There are a lot of things to find the difference between the TYPO3 content Elements and Gutenberg. But here we can explain the major graphical and working experience between both of them.


For the TYPO3 you will get a very clean look and easily find options. Whenever you want to add a new element, you can find tons of various elements under their specified category.


In the new Gutenberg the content editing offers a lot of elements which are more useful for a Blogger. But if you will add more elements to manage your complex elements or big enterprise level website then you might get confused or lost to find and select a proper element that can match your needs.

#2 Text Editor


When you opt for TYPO3 you can have a large number of elements available that help you to format your content visually if you are not aware of the HTML structure. 


The WordPress provides very few and quick visual text editor buttons by default. So you have a limited number of sources to work as a text editor. 

#3 Full Page Editing experience

If you compare the full page editing experience of WordPress with TYPO3 then the editor may feel that editors are not able to edit the whole page at once, but only single content elements. 

Hence the editors have to switch the elements in order to edit them. However this problem can be solved using the frontend editing extensions.

Multi Language Capability

This is the most important part for any content management system and WordPress has backstep. 


The TYPO3 by default provides multilingual functionality. Checkout this brief detail about the multilingual configuration of your site -


WordPress by default doesn’t provide a Bilingual or Multilingual feature. However there are plugins available to make it multilingual.

Media/File Management Module


But TYPO3 is one step ahead of WordPress. It gives you a visual experience of file management in an advanced way. It manages Files including documents and images in the Filelist module. Similar to the WEB > List module, it displays a navigation tree, which corresponds to the file structure on the server, and a list of all files for the selected directory along with Automatic image cropping according to the configurations. Sorting, list view and search features.


The wordpress allows you to upload and manage the files with some great UI features. Drag & Drop files to upload. Automatic image cropping according to the configurations. Sorting, list view and search features.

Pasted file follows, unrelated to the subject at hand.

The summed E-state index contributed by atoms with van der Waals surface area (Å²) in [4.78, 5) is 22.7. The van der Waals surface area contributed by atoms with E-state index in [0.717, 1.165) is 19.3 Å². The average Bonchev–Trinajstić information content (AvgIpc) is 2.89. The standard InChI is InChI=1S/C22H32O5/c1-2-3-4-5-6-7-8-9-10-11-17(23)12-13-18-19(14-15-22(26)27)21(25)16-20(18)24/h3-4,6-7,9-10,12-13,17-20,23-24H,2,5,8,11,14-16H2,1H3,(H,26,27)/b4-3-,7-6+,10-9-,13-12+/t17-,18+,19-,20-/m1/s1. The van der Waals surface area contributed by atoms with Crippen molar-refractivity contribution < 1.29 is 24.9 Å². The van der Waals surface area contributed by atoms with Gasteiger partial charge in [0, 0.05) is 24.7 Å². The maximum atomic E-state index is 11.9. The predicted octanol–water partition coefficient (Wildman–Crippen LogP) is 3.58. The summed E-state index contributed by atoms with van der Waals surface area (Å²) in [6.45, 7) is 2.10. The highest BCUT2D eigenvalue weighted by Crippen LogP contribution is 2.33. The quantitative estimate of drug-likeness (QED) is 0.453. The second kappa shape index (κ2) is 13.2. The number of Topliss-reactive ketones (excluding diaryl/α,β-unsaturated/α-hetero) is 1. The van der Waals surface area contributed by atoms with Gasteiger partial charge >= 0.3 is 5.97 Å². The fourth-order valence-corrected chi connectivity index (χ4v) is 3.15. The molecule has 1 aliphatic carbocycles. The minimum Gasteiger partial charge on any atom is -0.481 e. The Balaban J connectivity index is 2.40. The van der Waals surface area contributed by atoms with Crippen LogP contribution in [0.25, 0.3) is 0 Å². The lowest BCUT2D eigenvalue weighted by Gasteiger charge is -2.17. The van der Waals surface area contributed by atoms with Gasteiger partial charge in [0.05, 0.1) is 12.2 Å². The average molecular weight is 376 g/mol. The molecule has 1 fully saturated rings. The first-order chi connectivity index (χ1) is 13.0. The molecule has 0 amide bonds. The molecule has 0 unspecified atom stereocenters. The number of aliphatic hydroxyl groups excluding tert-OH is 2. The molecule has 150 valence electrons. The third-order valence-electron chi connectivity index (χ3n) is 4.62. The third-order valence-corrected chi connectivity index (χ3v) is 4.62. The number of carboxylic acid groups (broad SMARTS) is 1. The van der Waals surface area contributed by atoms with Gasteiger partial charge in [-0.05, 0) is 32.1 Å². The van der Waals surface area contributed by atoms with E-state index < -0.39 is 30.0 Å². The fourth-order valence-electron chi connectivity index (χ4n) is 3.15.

User Access & Permissions

If you are just a blogger and handle the content individually you don’t require a user access permissions module that much. But if you want to have a proper CMS and have multiple users to the site to manage the content you will require a good user permissions module. 


In the TYPO3 you have an endless opportunity to create user roles and define permissions from the whole module to a small field. You can manage both users and roles in a better way.


As WordPress is a blog that’s why by default it gives only a few predefined roles to create and users and select the permissions. To modify the permission based on your need you are either required to do it in a custom way or you need to find a proper plugin for this.

Just checkout the following images which gives you an idea how in depth you can give access permissions to particular users or any group.

Ways to extend default features

#1 Plugins/Extensions

Both CMSs have a large number of Add-ons as readymade plugins, extensions, themes both free and plugins.


TYPO3 gives a handy service to you as CMS with some numerous great default features.


WordPress calls for more plugins to make your site work more as a CMS. 

#2 Custom Elements/Components

You can extend fields, elements or components for your desired CMS in both ways with free plugins or custom component/element development.


In TYPO3 you can create custom components with TYPO3 default method and with some free extensions like DCE, Mask etc...